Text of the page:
How a lawyer-turned-social entrepreneur makes use of sports activities to fight inequality

Fabrice Vil says he learns every day from his colleagues or from participants at Pour 3 Points, the nonprofit he founded to teach life skills to children in low-income areas. (Alain Wong)

CBC Quebec highlights people from the provincial black communities who give back, inspire others and help shape our future. These are the Black Changemakers.

For two years, Fabrice Vil struggled with one big decision – whether to quit his lawyer job to focus on community work.

He originally started Pour 3 Points as a volunteer organization. It was a small operation that used exercise to teach children in low-income areas the skills to thrive in life and in school. He knew that full-time employment would mean a leap in confidence.

There were many reasons for continuing to practice as a lawyer, a respected profession where he made good money.

“But that wouldn’t have honored me for what has driven me most since I was a child: thinking about society, thinking about the inequality I see, finding ways to contribute more directly to a better society,” he said.

He took the plunge eight years ago and left the legal profession to focus on the growth and development of Pour 3 Points. Today the organization works with around 100 trainers in the greater Montreal area and beyond to improve the lives of children.

Vil said he was very aware of social inequality throughout his childhood. His parents immigrated to Canada from Haiti, a country that has seen some of its hardship due to the effects of colonization, but was also founded as a result of a successful slave rebellion.

He lived in the northeast part of Montreal and attended school in other, more middle-class areas of the city. He saw how some parts of the city were disadvantaged compared to others. He knew he had benefited from privileges and felt an obligation to help create a society where more young people have equal opportunities, he said.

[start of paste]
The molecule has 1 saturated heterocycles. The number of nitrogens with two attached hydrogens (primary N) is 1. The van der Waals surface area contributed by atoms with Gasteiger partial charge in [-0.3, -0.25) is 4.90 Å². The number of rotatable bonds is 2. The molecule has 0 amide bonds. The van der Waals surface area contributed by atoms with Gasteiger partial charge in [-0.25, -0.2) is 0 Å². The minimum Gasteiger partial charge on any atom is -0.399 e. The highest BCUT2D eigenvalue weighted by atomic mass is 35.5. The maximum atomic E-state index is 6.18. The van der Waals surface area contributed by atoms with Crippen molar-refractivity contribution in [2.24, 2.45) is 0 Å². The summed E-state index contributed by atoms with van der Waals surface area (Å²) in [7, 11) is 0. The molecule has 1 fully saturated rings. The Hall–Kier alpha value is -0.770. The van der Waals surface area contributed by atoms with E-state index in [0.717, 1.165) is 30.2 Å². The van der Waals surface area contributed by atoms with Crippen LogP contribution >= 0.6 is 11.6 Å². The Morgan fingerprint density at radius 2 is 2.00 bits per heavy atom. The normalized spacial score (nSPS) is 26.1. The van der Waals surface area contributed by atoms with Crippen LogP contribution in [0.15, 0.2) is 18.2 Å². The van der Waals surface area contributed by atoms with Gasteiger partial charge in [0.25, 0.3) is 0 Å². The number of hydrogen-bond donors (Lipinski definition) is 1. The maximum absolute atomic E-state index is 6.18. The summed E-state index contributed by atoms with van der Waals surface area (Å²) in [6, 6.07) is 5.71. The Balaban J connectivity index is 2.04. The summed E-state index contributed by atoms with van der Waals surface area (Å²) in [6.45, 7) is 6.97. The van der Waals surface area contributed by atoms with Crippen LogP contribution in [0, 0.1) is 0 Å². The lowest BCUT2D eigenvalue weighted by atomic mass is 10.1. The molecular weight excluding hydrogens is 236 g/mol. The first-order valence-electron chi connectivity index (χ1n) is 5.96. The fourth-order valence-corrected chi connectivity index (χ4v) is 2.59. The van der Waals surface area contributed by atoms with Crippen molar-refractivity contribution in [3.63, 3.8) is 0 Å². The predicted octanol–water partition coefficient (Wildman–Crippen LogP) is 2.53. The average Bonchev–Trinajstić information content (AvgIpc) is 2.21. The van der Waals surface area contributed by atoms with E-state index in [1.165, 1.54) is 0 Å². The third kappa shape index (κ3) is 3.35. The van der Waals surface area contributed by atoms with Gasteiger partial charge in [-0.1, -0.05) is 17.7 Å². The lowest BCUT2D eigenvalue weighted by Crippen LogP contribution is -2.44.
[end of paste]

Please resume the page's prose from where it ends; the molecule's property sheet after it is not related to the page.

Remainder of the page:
Vil also learned the importance of having good coaches as a kid. He played soccer and basketball and was the boy who was shorter than his peers, who wasn’t particularly athletic, who was shy and who lacked confidence.

Having experienced firsthand the strength of the connection between athletes and coaches, his organization is focused – teaching coaches to use what is known as the humanistic coaching approach, which is about looking at a child as a person, not just as an athlete and to help them in all aspects of their lives.

Every day he learns something from his colleagues or the participants in his program, young people who want to build a society that is both socially and environmentally more responsible.

He sees the impact they make when the young athletes become coaches and when the coaches become coaches working to lead another generation of aspiring coaches.

“”[It] is pretty impressive because it’s about the pay-it-forward concept, which I find really, really promising, “he said.

Vil, who has also contributed his experience to column appearances for French-language newspapers, said the biggest challenge he sees is people resisting change and trying to maintain the status quo.

He pointed to the Quebec government’s refusal to recognize systemic racism in the province as a specific example of this mentality.

“If we are not brave enough to identify the problem we want to address, there is less chance that we can move forward.”

The Black Changemakers is a special series that recognizes individuals who, regardless of their background or industry, are motivated to make a positive impact on their community. From dealing with problems to showing small gestures of kindness on a daily basis, these changers make a difference and inspire others. Read more stories here.

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